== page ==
Organic products are grown without synthetic pesticides and herbicides and processed without the addition of synthetic chemicals. Ingredients also aren't irradiated or genetically modified. Synthetic chemicals come from crude oil and require more crude oil to manufacture. In addition, the farmers growing your organic choices won't be adding those petrochemicals to the soil, and you won't be ingesting trace amounts with the food. One test by the Organic Consumers Association, or OCA, found traces of 38 pesticides and herbicides in a popular cereal.
Some organic options are more expensive.
Other products, like cereal and
some fruits and vegetables, are
very competitive. The secret: Compare
prices, buy produce in season and
don't buy more than you can use.
Many larger retailers and specialty
grocers carry a wide selection of
organics and you can find a list
of smaller local retailers in OCA's
Guide. If you can't afford to
go all organic, try to buy organic
versions of the most chemically
treated fruits and vegetables: peaches,
apples, celery, sweet bell peppers
and nectarines. Learn how your favorites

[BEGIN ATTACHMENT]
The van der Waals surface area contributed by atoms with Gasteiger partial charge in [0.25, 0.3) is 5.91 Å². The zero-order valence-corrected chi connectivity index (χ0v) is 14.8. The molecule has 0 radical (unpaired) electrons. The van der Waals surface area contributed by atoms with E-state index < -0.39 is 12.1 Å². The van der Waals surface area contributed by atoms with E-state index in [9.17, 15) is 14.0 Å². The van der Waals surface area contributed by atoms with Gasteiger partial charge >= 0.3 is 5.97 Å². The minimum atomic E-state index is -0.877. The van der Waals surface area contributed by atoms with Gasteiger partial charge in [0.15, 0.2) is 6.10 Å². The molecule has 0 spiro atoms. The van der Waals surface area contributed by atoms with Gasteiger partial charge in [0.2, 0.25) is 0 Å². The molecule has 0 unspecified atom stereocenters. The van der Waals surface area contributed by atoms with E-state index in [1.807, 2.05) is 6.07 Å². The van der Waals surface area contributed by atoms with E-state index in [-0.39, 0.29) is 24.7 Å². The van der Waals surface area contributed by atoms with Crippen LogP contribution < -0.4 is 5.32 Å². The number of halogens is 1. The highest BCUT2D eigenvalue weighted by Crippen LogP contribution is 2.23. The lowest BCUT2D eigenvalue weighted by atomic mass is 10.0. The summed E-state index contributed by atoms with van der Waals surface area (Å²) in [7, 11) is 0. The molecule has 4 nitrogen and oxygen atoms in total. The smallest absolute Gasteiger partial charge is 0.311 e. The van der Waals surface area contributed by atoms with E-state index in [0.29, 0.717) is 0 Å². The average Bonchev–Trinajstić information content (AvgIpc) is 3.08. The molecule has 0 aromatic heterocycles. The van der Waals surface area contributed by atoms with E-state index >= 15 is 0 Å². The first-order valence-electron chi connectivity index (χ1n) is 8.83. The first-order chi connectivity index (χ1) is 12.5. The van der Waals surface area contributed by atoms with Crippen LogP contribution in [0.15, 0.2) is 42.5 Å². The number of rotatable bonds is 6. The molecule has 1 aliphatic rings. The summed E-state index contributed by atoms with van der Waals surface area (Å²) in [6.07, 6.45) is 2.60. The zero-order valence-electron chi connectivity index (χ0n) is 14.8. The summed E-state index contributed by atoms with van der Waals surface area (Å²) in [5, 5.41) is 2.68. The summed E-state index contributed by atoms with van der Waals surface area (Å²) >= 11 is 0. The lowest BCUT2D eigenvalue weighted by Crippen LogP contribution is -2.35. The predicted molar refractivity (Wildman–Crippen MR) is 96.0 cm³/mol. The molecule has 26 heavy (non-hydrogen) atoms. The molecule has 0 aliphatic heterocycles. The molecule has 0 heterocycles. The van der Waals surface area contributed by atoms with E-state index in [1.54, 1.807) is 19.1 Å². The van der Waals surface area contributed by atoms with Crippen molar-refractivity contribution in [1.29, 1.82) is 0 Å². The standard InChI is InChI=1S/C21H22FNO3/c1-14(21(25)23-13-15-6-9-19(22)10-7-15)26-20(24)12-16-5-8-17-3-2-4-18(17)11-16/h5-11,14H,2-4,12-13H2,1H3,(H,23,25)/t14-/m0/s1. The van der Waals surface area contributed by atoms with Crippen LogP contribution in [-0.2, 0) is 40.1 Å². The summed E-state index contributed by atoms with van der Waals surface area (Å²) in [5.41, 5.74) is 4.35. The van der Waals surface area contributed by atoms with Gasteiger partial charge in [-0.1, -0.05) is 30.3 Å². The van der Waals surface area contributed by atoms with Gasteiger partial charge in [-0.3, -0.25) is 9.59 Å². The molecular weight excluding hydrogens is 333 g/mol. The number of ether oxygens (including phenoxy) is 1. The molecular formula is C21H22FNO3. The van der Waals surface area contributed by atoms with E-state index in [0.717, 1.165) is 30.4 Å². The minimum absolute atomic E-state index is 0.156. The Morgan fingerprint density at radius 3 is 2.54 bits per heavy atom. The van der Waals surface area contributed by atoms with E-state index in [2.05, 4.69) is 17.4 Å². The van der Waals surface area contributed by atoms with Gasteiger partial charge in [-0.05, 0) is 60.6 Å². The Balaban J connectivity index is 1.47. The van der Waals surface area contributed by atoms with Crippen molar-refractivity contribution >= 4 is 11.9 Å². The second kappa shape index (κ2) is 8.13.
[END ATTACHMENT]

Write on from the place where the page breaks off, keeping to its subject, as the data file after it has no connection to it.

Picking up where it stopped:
rank or get a downloadable guide
Buy foods produced locally.
The idea "is really picking up speed," says Jennifer Powers, spokeswoman for the Natural Resources Defense Council. "We don't think about the energy used in shipping." In addition, you'll be supporting the local farmers, many of whom are using more earth-friendly farming methods, she says.
Often, locally produced food is
less expensive. On average, U.S.
supermarket food travels 1,500 to
2,500 miles before it reaches the
family table. Buying local foods
can reduce the amount of petroleum
consumed to transport your dinner
by as much as 95 percent. Of the
total energy used in the U.S. per
year, 4 percent was used to produce
food and 10 percent to 13 percent
was used to transport it. And you
boost the local economy.
Add vegan meals to your diet.
Electing to go vegan for just one meal a week can impact the planet, says Bruce Friedrich, vice president of campaigns for People for the Ethical Treatment of Animals.
Theoretically, we could feed more people with a similar amount of resources, says Friedrich. Forty million people die of starvation-related causes annually, says Friedrich. But animal-based calories take an average of six to 20 times the amount of resources to produce as plant-based calories, he says.